We’ve been busy on the River Wandle in south London, with new projects starting and plenty of volunteer events. Have a look below to read about our recent Wandle work.
1. River Wandle Cleanups
On the second Sunday of every month we run a community cleanup on the River Wandle. These events are really popular and attract an average of 40 volunteers each time! Here are some of our recent cleanup blogs:
November 2016 October 2016 September 2016
Don’t forget to help us fund these in 2017 by voting for our Aviva Project HERE!
2. New Project: Discovering the Source of the Wandle
We have embarked on an exciting new project to research and understand the source of the River Wandle and how it has moved over time. The project will work with local volunteers to research the source through archived material, geological maps, photographic evidence and oral histories. Read all about it here!
3. Parrots Feather Control in Beddington Park
Working with local volunteers our INNS Officer, Alan Martin, tackled the Parrots Feather found in Beddington Park on the Wandle. Parrots Feather is an aquatic invasive plant that loves to grow in still and slow moving water. Our team of volunteers manually cleared the pond whilst our Education Officer ran a number of activities to raise awareness about invasive non-native species – read the blog here!
We are recruiting a part-time River Education Officer to develop teaching packs and a ‘river in the classroom’ project as part of the Living Wandle Landscape Partnership Scheme.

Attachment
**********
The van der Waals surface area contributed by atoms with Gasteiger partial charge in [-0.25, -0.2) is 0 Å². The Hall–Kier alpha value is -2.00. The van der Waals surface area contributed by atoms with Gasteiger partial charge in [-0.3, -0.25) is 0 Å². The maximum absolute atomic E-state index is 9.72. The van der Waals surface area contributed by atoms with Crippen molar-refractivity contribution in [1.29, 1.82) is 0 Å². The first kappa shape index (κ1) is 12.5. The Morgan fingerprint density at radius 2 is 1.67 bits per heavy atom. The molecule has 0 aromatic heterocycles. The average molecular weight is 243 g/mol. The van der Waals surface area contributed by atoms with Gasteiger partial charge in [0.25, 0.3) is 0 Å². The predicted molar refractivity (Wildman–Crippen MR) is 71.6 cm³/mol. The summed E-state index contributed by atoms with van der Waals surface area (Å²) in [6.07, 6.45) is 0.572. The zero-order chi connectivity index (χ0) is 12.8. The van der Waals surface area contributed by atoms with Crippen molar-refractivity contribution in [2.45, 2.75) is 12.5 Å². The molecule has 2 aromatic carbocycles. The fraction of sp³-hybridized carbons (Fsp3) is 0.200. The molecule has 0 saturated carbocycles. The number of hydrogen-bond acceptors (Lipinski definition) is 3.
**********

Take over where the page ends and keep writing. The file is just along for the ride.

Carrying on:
This is a brand new role and will be based on the River Wandle in south London.
Further details are available here: EducationOfficer_JobDescriptionFeb2015.
To apply, please send email a CV (2 pages max) and a covering letter (2 pages max) focusing on your relevant experience, knowledge and skills, before 5pm on Monday 6th April.
The Wandle Trust (part of the South East Rivers Trust) is recruiting a part-time Invasive Non-Native Species (INNS) Officer to help coordinate and deliver work to tackle aquatic INNS on the River Wandle.
INNS can have a negative impact on rivers by both directly out-competing native species and indirectly altering habitats, for example by causing the excessive ingress of silt which can smother the natural gravel riverbed.
The post is supported by the National Lottery through the Heritage Lottery Fund and is part of the Living Wandle Landscape Partnership, a programme which involves the local community in the restoration and enhancement of the River Wandle landscape.
The Project Officer will be responsible for the day-to-day implementation of the River Wandle Invasive Non-Native Species Action Plan and Work Programme. The role will involve both coordinating the work of a range of partners and contributing to the delivery of the INNS Work Programme.
This post is now closed.